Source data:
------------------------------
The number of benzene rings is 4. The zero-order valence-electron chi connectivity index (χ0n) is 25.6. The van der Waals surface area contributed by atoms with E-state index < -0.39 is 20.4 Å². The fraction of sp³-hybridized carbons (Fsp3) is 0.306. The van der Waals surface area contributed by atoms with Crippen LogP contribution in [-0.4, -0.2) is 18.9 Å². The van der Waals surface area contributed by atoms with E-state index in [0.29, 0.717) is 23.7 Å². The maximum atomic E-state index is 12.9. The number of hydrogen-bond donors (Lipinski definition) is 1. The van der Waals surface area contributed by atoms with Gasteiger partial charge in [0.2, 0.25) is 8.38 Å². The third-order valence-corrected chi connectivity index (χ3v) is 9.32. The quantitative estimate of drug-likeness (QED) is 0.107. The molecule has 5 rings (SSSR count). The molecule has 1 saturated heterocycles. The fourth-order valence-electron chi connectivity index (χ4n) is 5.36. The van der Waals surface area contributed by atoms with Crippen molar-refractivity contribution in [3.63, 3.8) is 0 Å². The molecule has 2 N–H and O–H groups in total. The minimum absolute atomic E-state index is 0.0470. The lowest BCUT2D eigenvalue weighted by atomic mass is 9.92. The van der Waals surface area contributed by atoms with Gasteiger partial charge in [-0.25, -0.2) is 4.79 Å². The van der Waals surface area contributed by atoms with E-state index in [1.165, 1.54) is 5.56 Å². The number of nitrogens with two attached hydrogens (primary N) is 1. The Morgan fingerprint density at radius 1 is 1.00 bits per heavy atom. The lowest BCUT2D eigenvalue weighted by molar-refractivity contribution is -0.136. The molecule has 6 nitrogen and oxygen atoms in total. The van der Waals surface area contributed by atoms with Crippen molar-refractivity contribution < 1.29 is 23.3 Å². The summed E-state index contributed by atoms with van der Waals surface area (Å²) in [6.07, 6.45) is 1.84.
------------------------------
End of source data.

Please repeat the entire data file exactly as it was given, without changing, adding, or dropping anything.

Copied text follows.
The number of benzene rings is 4. The zero-order valence-electron chi connectivity index (χ0n) is 25.6. The van der Waals surface area contributed by atoms with E-state index < -0.39 is 20.4 Å². The fraction of sp³-hybridized carbons (Fsp3) is 0.306. The van der Waals surface area contributed by atoms with Crippen LogP contribution in [-0.4, -0.2) is 18.9 Å². The van der Waals surface area contributed by atoms with E-state index in [0.29, 0.717) is 23.7 Å². The maximum atomic E-state index is 12.9. The number of hydrogen-bond donors (Lipinski definition) is 1. The van der Waals surface area contributed by atoms with Gasteiger partial charge in [0.2, 0.25) is 8.38 Å². The third-order valence-corrected chi connectivity index (χ3v) is 9.32. The quantitative estimate of drug-likeness (QED) is 0.107. The molecule has 5 rings (SSSR count). The molecule has 1 saturated heterocycles. The fourth-order valence-electron chi connectivity index (χ4n) is 5.36. The van der Waals surface area contributed by atoms with Crippen molar-refractivity contribution in [3.63, 3.8) is 0 Å². The molecule has 2 N–H and O–H groups in total. The minimum absolute atomic E-state index is 0.0470. The lowest BCUT2D eigenvalue weighted by atomic mass is 9.92. The van der Waals surface area contributed by atoms with Gasteiger partial charge in [-0.25, -0.2) is 4.79 Å². The van der Waals surface area contributed by atoms with E-state index in [1.165, 1.54) is 5.56 Å². The number of nitrogens with two attached hydrogens (primary N) is 1. The Morgan fingerprint density at radius 1 is 1.00 bits per heavy atom. The lowest BCUT2D eigenvalue weighted by molar-refractivity contribution is -0.136. The molecule has 6 nitrogen and oxygen atoms in total. The van der Waals surface area contributed by atoms with Crippen molar-refractivity contribution < 1.29 is 23.3 Å². The summed E-state index contributed by atoms with van der Waals surface area (Å²) in [6.07, 6.45) is 1.84.